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Senate Passes New Ethics Legislation

Faced with a plummeting reputation among voters, the Senate overwhelmingly passed a modest lobby reform bill Wednesday that has been months in the making. The legislation is getting pretty mixed reviews for what it does and doesn't do.

"No, it's not a perfect bill. But we've addressed some pretty difficult issues here," said Rules Committee Chairman Trent Lott, R-Miss., summing up the debate.

The 90-8 vote restricts gift giving and makes lobbying activities more open. It also bans meals from lobbyists, but does not prohibit lobbyist-paid travel, a big bone of contention for some following the Jack Abramoff scandal.

Click here to see how your senator voted.

Just hours before the vote, a U.S. District judge in Miami sentenced the former lobbyist to five years and 10 months in prison on conspiracy and wire fraud charges. Abramoff is helping federal investigators probing malfeasance in Congress.

Early in the debate, the Senate rejected an amendment by Sen. Russ Feingold, D-Wis., to extend the gift and meal ban to include people working at companies hiring lobbyists. "We ought to just stop the practice of dining out at the expense of others," he said. But opponents argued that the ban was overly restrictive, and it was defeated 68-30.

Under the Senate bill, lobbyists will be required to reveal more information about their contacts with lawmakers. The bill prolongs the impact of the "revolving door" between lawmakers and lobbyists, mandating that two years must pass from the time a member leaves the body and begins to lobby his former colleagues. That doubles the current length of time a former lawmaker must wait.

The bill does not establish an independent ethics watchdog office to police the activity of members. The would-be "Office of Public Integrity" was pushed by Republican Sens. Susan Collins of Maine and John McCain of Arizona as well as Democratic Sens. Joe Lieberman of Connecticut and Barak Obama of Illinois.

"We're dealing with a reality here that public confidence in Congress is very low, it's perilously low," Collins said in beseeching her colleagues to no avail.

Opponents of the new office said the Senate ethics committee, unlike its paralyzed counterpart in the House, is doing its job. The new office, which under the Collins proposal would still cede ultimate authority on punitive actions to the Senate committee, means "more bureaucracy and a more belabored process," said Senate ethics committee member Tim Johnson, D-S.D.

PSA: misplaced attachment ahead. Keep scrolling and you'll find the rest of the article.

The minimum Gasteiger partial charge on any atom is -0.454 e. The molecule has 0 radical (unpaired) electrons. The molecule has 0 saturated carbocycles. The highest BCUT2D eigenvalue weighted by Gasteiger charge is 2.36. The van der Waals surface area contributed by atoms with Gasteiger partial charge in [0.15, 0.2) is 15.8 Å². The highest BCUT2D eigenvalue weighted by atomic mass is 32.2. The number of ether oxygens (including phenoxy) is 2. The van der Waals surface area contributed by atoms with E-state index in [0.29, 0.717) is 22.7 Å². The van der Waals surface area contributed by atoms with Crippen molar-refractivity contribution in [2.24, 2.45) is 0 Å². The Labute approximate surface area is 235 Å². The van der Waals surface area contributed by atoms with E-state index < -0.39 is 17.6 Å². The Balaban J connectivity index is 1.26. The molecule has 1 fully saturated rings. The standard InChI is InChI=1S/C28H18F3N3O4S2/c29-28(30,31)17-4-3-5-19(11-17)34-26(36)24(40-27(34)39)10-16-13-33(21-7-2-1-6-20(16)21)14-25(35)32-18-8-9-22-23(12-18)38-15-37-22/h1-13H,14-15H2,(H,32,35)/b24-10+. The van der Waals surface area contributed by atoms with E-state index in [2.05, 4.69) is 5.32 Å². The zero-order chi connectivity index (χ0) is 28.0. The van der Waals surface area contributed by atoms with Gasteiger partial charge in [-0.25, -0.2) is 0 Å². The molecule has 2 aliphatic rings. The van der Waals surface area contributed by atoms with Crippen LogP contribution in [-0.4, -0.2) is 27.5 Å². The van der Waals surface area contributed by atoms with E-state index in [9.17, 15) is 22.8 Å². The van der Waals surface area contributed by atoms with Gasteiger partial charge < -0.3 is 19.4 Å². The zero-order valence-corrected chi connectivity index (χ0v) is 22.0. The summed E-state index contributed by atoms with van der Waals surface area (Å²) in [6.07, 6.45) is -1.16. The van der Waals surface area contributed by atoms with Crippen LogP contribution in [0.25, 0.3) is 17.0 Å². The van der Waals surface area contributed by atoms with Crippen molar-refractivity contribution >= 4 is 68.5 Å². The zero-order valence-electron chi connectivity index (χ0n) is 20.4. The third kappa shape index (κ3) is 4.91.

Nonetheless, Collins said that overall the bill's increased openness would "make a big difference" in enhancing public confidence.

"We cannot tackle the big issues facing our country if the public does not trust us to act in the public interest," said Collins, chairman of the Homeland Security and Governmental Affairs Committee.

Voting against the bill were McCain, Obama, Feingold, Democratic Sen. John Kerry of Massachusetts and Republican Sens. Tom Coburn of Oklahoma, Jim DeMint and Lindsey Graham of South Carolina. West Virginia Democratic Sens. Jay Rockefeller and Robert Byrd, whose wife died last weekend, were not present.

Both House and Senate leaders have made lobbying and ethics reform a priority this year after the influence-peddling scandal involving Abramoff and the conviction of former Rep. Randy "Duke" Cunningham, R-Calif., on bribery charges further eroded popular opinion of Congress.

In trying to address some of those concerns raised by Cunningham, the bill shines more light on earmarks. It "requires that all Senate bills or conference reports include a list of all earmarks in the measure; an identification of the member who proposed the earmark, and an explanation of the essential government purpose of the earmark. The bill or conference report, including the list of earmarks, must be available to the Senate and to the general public on the Internet for at least 24 hours before its consideration."

It also allows senators to try to strip out earmarks from any bill that moves on the floor. A measure tucked into a larger bill could be objected to under a "point of order" and it could be removed with the backing of 60 votes. This is the first time ever an earmark could be stripped without striking down a whole bill. However, the House of Representatives would still have to approve this rule after a conference committee report if it is to become law. The House has not yet taken up its own lobbying reform proposals.

"I think all of us would have liked to have been illuminated" as to the practices like those by Cunningham, McCain said. "And we didn't know who was behind it until he was on trial."

The Senate did break the time-honored practice of placing secret "holds" on legislation and nominees. Any member currently can place a secret hold now, but the members voted to require a senator taking advantage of this practice to publish a notice in the Congressional Record within three days. The amendment, proposed by Sens. Ron Wyden, D-Ore., and Charles Grassley, R-Iowa, passed 84-13.

"It's time to force these objections out of the shadows and into the sunshine," Wyden said.

Common Cause President Chellie Pingree expressed disappointment in the Senate vote. "Even as the Justice Department investigates possible corruption of at least half a dozen members of Congress, the Senate today is refusing to acknowledge that Congress — in the eyes of the public — has failed to police itself."

FOX News' Trish Turner and The Associated Press contributed to this report.